The holidays came and went this year, and after a big weeks-long build-up, the arrival of the big day was met with a crest of enthusiasm and the ensuing aftermath of whatever follows. For different people that means different things, but disappointment and an anti-climactic let-down are two typical results. I no longer build Christmas up to be much more than a few days or weeks where we try to be better to each other, with the bonus of promised gifts to make it all worth it. Mostly, it’s all about the kids, but as I watched my niece and nephew tear through the gifts I’d selected for them, hastily discarding each one in the hope of something better, I realized that even the children seem to be missing the message of the season.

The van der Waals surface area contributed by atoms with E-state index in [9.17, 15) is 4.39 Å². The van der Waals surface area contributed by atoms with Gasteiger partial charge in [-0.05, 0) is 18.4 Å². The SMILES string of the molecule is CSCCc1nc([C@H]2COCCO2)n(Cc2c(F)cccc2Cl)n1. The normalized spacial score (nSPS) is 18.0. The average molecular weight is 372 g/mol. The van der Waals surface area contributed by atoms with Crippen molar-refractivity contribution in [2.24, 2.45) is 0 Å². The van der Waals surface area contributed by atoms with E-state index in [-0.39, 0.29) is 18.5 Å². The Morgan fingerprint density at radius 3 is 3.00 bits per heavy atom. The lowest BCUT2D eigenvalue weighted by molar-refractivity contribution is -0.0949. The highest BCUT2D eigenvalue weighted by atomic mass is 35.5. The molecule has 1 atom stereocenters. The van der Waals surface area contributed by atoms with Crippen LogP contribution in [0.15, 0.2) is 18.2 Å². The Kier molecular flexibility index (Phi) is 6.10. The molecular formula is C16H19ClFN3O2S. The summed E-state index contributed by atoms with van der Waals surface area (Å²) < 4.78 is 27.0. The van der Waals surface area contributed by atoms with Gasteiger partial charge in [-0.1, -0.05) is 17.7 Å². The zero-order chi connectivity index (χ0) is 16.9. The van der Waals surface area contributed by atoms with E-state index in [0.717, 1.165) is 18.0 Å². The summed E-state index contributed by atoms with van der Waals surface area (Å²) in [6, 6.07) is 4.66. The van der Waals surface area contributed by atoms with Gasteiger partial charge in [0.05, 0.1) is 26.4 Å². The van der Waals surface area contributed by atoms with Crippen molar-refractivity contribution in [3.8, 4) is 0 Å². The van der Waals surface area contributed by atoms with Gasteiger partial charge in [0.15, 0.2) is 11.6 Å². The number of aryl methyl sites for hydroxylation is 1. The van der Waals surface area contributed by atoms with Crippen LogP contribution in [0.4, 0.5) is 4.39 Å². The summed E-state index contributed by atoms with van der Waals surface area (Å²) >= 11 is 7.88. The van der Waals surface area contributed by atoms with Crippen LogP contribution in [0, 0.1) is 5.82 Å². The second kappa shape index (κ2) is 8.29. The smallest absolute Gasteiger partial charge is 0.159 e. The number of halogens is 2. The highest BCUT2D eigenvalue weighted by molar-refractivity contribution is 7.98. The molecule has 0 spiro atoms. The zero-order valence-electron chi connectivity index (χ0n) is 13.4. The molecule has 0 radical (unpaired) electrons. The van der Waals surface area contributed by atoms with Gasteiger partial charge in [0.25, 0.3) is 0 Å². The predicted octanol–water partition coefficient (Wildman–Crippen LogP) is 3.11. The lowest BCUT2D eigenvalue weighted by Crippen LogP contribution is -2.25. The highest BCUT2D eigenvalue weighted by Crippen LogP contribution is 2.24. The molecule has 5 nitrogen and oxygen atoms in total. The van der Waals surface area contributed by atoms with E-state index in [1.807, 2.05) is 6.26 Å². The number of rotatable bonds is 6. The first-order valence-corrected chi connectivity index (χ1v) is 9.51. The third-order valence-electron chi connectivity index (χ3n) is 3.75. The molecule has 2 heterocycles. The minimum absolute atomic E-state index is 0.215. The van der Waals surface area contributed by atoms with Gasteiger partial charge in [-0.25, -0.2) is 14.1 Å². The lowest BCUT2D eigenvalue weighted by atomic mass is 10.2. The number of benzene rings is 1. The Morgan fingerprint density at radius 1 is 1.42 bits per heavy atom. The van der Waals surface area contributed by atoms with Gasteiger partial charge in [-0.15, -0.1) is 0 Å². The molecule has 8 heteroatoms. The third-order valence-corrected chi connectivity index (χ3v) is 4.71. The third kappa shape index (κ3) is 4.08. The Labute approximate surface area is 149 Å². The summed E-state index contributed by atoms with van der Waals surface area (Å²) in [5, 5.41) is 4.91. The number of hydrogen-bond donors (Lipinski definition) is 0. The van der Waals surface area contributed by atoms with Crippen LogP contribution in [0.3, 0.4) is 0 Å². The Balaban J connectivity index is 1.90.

Of course, I’m sure that as a child I had the same disregard for loftier meaning, but I do recall thinking about things that were measured in more than material goods. I remember being warmed by the love of family, the comfort and thrill of having my Grandma or Uncle or other visiting family members staying overnight in the house. I remember making an earnest effort to be nicer to my brother, and to my friends, and discovering the joy in finding and making gifts for my parents. I’m hopeful that the twins see those things, or grow to see them.
Surrounded by the excess of gifts and presents, the torn wrapping paper and trampled bows, I consider it all so much carnage and waste, and wonder how many other trinkets – large and small – will go unused, and unloved. Such is the stuff of childhood.Back to Blog